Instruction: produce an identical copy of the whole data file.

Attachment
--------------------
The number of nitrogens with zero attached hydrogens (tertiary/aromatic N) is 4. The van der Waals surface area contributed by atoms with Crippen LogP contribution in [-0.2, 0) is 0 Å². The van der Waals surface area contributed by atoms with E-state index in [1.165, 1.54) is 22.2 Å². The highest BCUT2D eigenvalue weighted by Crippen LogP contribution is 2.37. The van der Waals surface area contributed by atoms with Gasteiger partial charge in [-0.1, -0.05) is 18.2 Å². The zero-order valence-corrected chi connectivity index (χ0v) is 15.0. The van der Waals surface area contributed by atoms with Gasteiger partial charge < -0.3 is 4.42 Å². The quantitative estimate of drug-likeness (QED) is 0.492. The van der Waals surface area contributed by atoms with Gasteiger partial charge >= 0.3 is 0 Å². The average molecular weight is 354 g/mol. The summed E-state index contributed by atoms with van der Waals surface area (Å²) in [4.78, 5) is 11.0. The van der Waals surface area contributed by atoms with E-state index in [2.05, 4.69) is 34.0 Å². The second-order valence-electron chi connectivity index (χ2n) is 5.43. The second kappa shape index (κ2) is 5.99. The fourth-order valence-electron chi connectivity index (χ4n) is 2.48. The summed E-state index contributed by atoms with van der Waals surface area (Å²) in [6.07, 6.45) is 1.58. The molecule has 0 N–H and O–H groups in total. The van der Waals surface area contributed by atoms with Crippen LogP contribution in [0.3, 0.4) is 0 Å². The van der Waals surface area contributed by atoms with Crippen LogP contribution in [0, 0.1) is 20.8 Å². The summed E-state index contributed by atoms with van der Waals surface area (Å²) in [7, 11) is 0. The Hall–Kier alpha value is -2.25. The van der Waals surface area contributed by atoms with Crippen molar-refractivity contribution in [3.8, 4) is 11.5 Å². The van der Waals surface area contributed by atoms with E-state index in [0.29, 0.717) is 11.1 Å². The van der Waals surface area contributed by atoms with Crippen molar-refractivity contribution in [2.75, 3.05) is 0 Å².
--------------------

The number of nitrogens with zero attached hydrogens (tertiary/aromatic N) is 4. The van der Waals surface area contributed by atoms with Crippen LogP contribution in [-0.2, 0) is 0 Å². The van der Waals surface area contributed by atoms with E-state index in [1.165, 1.54) is 22.2 Å². The highest BCUT2D eigenvalue weighted by Crippen LogP contribution is 2.37. The van der Waals surface area contributed by atoms with Gasteiger partial charge in [-0.1, -0.05) is 18.2 Å². The zero-order valence-corrected chi connectivity index (χ0v) is 15.0. The van der Waals surface area contributed by atoms with Gasteiger partial charge < -0.3 is 4.42 Å². The quantitative estimate of drug-likeness (QED) is 0.492. The van der Waals surface area contributed by atoms with Gasteiger partial charge >= 0.3 is 0 Å². The average molecular weight is 354 g/mol. The summed E-state index contributed by atoms with van der Waals surface area (Å²) in [4.78, 5) is 11.0. The van der Waals surface area contributed by atoms with E-state index in [2.05, 4.69) is 34.0 Å². The second-order valence-electron chi connectivity index (χ2n) is 5.43. The second kappa shape index (κ2) is 5.99. The fourth-order valence-electron chi connectivity index (χ4n) is 2.48. The summed E-state index contributed by atoms with van der Waals surface area (Å²) in [6.07, 6.45) is 1.58. The molecule has 0 N–H and O–H groups in total. The van der Waals surface area contributed by atoms with Crippen LogP contribution in [0.3, 0.4) is 0 Å². The van der Waals surface area contributed by atoms with Crippen LogP contribution in [0, 0.1) is 20.8 Å². The summed E-state index contributed by atoms with van der Waals surface area (Å²) in [7, 11) is 0. The Hall–Kier alpha value is -2.25. The van der Waals surface area contributed by atoms with Crippen molar-refractivity contribution in [3.8, 4) is 11.5 Å². The van der Waals surface area contributed by atoms with E-state index in [0.29, 0.717) is 11.1 Å². The van der Waals surface area contributed by atoms with Crippen molar-refractivity contribution in [2.75, 3.05) is 0 Å².